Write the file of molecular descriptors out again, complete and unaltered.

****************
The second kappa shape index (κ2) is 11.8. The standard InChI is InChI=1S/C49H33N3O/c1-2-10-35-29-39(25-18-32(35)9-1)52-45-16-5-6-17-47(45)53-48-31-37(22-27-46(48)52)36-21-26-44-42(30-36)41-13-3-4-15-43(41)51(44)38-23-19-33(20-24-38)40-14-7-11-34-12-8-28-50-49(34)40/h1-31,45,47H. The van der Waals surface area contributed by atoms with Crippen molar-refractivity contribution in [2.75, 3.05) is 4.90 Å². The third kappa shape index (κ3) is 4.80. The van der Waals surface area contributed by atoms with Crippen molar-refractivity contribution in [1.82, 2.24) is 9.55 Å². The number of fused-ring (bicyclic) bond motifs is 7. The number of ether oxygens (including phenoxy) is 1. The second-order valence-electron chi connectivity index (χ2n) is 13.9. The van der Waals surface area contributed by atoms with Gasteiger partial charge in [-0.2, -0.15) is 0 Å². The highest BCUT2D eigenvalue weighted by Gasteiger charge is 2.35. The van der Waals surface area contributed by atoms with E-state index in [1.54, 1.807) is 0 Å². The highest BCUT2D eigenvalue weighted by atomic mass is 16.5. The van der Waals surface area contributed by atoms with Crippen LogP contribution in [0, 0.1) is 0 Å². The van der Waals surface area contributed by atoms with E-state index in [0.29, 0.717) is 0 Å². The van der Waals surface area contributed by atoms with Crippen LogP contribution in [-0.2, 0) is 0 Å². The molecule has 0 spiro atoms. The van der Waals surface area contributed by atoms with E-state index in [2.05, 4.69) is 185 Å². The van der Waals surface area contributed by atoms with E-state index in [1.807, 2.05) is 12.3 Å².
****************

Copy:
The second kappa shape index (κ2) is 11.8. The standard InChI is InChI=1S/C49H33N3O/c1-2-10-35-29-39(25-18-32(35)9-1)52-45-16-5-6-17-47(45)53-48-31-37(22-27-46(48)52)36-21-26-44-42(30-36)41-13-3-4-15-43(41)51(44)38-23-19-33(20-24-38)40-14-7-11-34-12-8-28-50-49(34)40/h1-31,45,47H. The van der Waals surface area contributed by atoms with Crippen molar-refractivity contribution in [2.75, 3.05) is 4.90 Å². The third kappa shape index (κ3) is 4.80. The van der Waals surface area contributed by atoms with Crippen molar-refractivity contribution in [1.82, 2.24) is 9.55 Å². The number of fused-ring (bicyclic) bond motifs is 7. The number of ether oxygens (including phenoxy) is 1. The second-order valence-electron chi connectivity index (χ2n) is 13.9. The van der Waals surface area contributed by atoms with Gasteiger partial charge in [-0.2, -0.15) is 0 Å². The highest BCUT2D eigenvalue weighted by Gasteiger charge is 2.35. The van der Waals surface area contributed by atoms with E-state index in [1.54, 1.807) is 0 Å². The highest BCUT2D eigenvalue weighted by atomic mass is 16.5. The van der Waals surface area contributed by atoms with Crippen LogP contribution in [0, 0.1) is 0 Å². The van der Waals surface area contributed by atoms with E-state index in [0.29, 0.717) is 0 Å². The van der Waals surface area contributed by atoms with Crippen LogP contribution in [-0.2, 0) is 0 Å². The molecule has 0 spiro atoms. The van der Waals surface area contributed by atoms with E-state index in [2.05, 4.69) is 185 Å². The van der Waals surface area contributed by atoms with E-state index in [1.807, 2.05) is 12.3 Å².